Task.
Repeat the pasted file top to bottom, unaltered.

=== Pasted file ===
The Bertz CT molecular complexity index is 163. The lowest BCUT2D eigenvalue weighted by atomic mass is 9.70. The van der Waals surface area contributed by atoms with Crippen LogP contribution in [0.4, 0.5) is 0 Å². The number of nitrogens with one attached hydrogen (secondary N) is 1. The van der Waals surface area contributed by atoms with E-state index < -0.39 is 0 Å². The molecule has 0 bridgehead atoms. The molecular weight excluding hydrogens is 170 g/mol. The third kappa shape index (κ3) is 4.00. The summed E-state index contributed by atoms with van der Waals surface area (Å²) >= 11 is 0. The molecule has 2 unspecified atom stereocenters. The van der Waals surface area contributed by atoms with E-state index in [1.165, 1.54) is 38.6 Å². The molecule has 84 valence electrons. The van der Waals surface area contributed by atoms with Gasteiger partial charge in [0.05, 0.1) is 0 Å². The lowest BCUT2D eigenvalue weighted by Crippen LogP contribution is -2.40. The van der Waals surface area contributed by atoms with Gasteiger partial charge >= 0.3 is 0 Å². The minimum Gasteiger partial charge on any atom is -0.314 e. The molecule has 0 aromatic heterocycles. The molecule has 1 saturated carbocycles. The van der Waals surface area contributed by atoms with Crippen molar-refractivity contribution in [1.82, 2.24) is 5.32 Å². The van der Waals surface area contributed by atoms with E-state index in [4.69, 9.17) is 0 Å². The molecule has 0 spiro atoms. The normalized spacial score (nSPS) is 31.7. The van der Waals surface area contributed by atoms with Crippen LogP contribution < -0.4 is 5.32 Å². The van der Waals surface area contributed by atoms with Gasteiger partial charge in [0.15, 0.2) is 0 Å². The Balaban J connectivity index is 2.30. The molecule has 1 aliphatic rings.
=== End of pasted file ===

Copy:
The Bertz CT molecular complexity index is 163. The lowest BCUT2D eigenvalue weighted by atomic mass is 9.70. The van der Waals surface area contributed by atoms with Crippen LogP contribution in [0.4, 0.5) is 0 Å². The number of nitrogens with one attached hydrogen (secondary N) is 1. The van der Waals surface area contributed by atoms with E-state index < -0.39 is 0 Å². The molecule has 0 bridgehead atoms. The molecular weight excluding hydrogens is 170 g/mol. The third kappa shape index (κ3) is 4.00. The summed E-state index contributed by atoms with van der Waals surface area (Å²) >= 11 is 0. The molecule has 2 unspecified atom stereocenters. The van der Waals surface area contributed by atoms with E-state index in [1.165, 1.54) is 38.6 Å². The molecule has 84 valence electrons. The van der Waals surface area contributed by atoms with Gasteiger partial charge in [0.05, 0.1) is 0 Å². The lowest BCUT2D eigenvalue weighted by Crippen LogP contribution is -2.40. The van der Waals surface area contributed by atoms with Gasteiger partial charge >= 0.3 is 0 Å². The minimum Gasteiger partial charge on any atom is -0.314 e. The molecule has 0 aromatic heterocycles. The molecule has 1 saturated carbocycles. The van der Waals surface area contributed by atoms with Crippen molar-refractivity contribution in [1.82, 2.24) is 5.32 Å². The van der Waals surface area contributed by atoms with E-state index in [4.69, 9.17) is 0 Å². The molecule has 0 spiro atoms. The normalized spacial score (nSPS) is 31.7. The van der Waals surface area contributed by atoms with Crippen LogP contribution < -0.4 is 5.32 Å². The van der Waals surface area contributed by atoms with Gasteiger partial charge in [0.15, 0.2) is 0 Å². The Balaban J connectivity index is 2.30. The molecule has 1 aliphatic rings.